MMORPG launches in the past have never had a good reputations. Players that are waiting for the servers to go live for the first time are usually met with an array of issues, ranging from not being able to connect to the game, stuck in a queue, or even persistent roll backs. If this is such a common problem among MMOs why hasn’t a developer come up with a solution to fix them?
In a way, they have, using early access options. The most recent MMO launches such as Elder Scrolls Online, Final Fantasy XIV, Star Wars: The Old Republic, all offered a form of early access, but does that mean their launches were smooth? No, not even close. Final Fantasy XIV had a horrible launch, players unable to login, hitting queues that seemed to be endless.
When speaking of launch disasters, you can’t forget about, Diablo 3’s error 37 issue, SimCity’s week of unable to play. World of Warcraft had such a horrible launch that the issues it experienced continued for nearly an entire month, Blizzard even provided players 30 days of free game time.
So, when a game is released and launches without many issues I take notice. The Elder Scrolls Online, even though it is still in Early Access, and not officially launched, has been one of the smoothest MMORPG launches I’ve had the pleasure of being part of. I have to admit though, I was worried for a bit.
For almost a year now, I’ve had the unbelievable privilege of playing ESO on the Private Test Server. During this time, I reported many bugs, glitches, and exploits most of which have been fixed. However, during the last beta test, there were hundreds of bugged quests that made the game feel completely broken.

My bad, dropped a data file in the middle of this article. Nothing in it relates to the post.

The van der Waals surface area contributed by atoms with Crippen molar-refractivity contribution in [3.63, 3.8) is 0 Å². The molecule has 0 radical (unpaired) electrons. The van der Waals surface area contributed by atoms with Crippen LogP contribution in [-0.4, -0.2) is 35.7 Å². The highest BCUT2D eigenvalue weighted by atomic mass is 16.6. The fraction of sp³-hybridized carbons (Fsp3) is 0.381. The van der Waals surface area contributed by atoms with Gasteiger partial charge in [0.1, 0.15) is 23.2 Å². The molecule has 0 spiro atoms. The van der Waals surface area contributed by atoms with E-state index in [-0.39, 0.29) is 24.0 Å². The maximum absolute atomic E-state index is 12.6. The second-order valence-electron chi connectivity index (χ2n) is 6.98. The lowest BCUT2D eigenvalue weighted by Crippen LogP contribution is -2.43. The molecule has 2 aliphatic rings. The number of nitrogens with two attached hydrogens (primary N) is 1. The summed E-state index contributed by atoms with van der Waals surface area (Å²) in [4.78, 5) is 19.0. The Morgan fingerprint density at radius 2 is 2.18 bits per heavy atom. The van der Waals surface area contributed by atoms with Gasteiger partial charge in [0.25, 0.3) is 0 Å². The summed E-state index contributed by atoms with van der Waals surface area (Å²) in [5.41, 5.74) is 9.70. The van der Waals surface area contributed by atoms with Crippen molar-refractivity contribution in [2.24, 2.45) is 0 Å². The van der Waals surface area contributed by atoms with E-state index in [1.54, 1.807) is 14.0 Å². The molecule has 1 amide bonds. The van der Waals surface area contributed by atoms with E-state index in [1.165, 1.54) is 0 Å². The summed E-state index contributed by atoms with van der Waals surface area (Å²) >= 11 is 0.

This wasn’t something that was happening on the PTS, it was a direct result of the mass amount of people playing and doing those quests at the same time. Something we can expect to happen at launch, so of course, this put a bad taste in a lot of people’s mouths. People began to say (again), that ESO will fail, it’s the next SWTOR.
On Sunday March 30th, I was sitting at my computer at 4:45am, preparing to do our ESO Pre-Launch Party, and I was thinking, what happens if no one can log in. ESO has been hyped for the last year, as one of the biggest MMOs to hit the market, and the bigger they are, the harder they fall. However, that didn’t seem to be the case.
At 6:00am EST Zenimax flipped the switch and allowed users to log in, one hour before the scheduled time. Now, some people were a bit heated at this, claiming that it gave people who spammed the login button an advantage, but honestly, does it really matter?
From 6:00am Sunday morning, until Tuesday at 11:45am, the servers were live, never crashed, and more importantly everyone was able to login without issues caused directly by Zenimax.
I was able to go from level 1 to 18 without a single bugged quest, or encounter. I did get some graphical glitches that prevented me from handing in a quest but a simple logout / login corrected those.
So, did ESO have a successful launch? Yes, yes it did.
Some of you might be asking, how exactly can I say ESO had a successful launch, days before the official launch happens?